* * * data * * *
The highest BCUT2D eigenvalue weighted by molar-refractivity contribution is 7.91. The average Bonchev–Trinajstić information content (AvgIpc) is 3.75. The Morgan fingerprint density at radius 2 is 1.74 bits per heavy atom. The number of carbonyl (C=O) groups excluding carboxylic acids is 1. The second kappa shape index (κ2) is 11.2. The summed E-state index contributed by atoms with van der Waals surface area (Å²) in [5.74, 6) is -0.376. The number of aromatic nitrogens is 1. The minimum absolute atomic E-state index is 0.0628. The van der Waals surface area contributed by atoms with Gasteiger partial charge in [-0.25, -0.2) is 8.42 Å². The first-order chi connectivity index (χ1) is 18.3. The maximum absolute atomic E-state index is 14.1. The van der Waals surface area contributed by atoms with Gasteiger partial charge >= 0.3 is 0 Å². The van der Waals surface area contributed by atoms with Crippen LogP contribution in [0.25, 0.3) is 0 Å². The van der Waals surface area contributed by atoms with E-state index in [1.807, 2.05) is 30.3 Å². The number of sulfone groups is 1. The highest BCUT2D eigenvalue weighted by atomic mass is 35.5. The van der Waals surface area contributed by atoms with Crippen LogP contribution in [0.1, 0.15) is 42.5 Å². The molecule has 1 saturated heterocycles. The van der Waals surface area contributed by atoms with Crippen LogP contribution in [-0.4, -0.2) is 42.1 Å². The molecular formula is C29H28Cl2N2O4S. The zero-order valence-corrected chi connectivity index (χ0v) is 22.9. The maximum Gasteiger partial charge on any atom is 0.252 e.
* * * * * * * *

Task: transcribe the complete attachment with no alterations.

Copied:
The highest BCUT2D eigenvalue weighted by molar-refractivity contribution is 7.91. The average Bonchev–Trinajstić information content (AvgIpc) is 3.75. The Morgan fingerprint density at radius 2 is 1.74 bits per heavy atom. The number of carbonyl (C=O) groups excluding carboxylic acids is 1. The second kappa shape index (κ2) is 11.2. The summed E-state index contributed by atoms with van der Waals surface area (Å²) in [5.74, 6) is -0.376. The number of aromatic nitrogens is 1. The minimum absolute atomic E-state index is 0.0628. The van der Waals surface area contributed by atoms with Gasteiger partial charge in [-0.25, -0.2) is 8.42 Å². The first-order chi connectivity index (χ1) is 18.3. The maximum absolute atomic E-state index is 14.1. The van der Waals surface area contributed by atoms with Gasteiger partial charge >= 0.3 is 0 Å². The van der Waals surface area contributed by atoms with Crippen LogP contribution in [0.25, 0.3) is 0 Å². The van der Waals surface area contributed by atoms with E-state index in [1.807, 2.05) is 30.3 Å². The number of sulfone groups is 1. The highest BCUT2D eigenvalue weighted by atomic mass is 35.5. The van der Waals surface area contributed by atoms with Crippen LogP contribution in [0.1, 0.15) is 42.5 Å². The molecule has 1 saturated heterocycles. The van der Waals surface area contributed by atoms with Crippen LogP contribution in [-0.4, -0.2) is 42.1 Å². The molecular formula is C29H28Cl2N2O4S. The zero-order valence-corrected chi connectivity index (χ0v) is 22.9. The maximum Gasteiger partial charge on any atom is 0.252 e.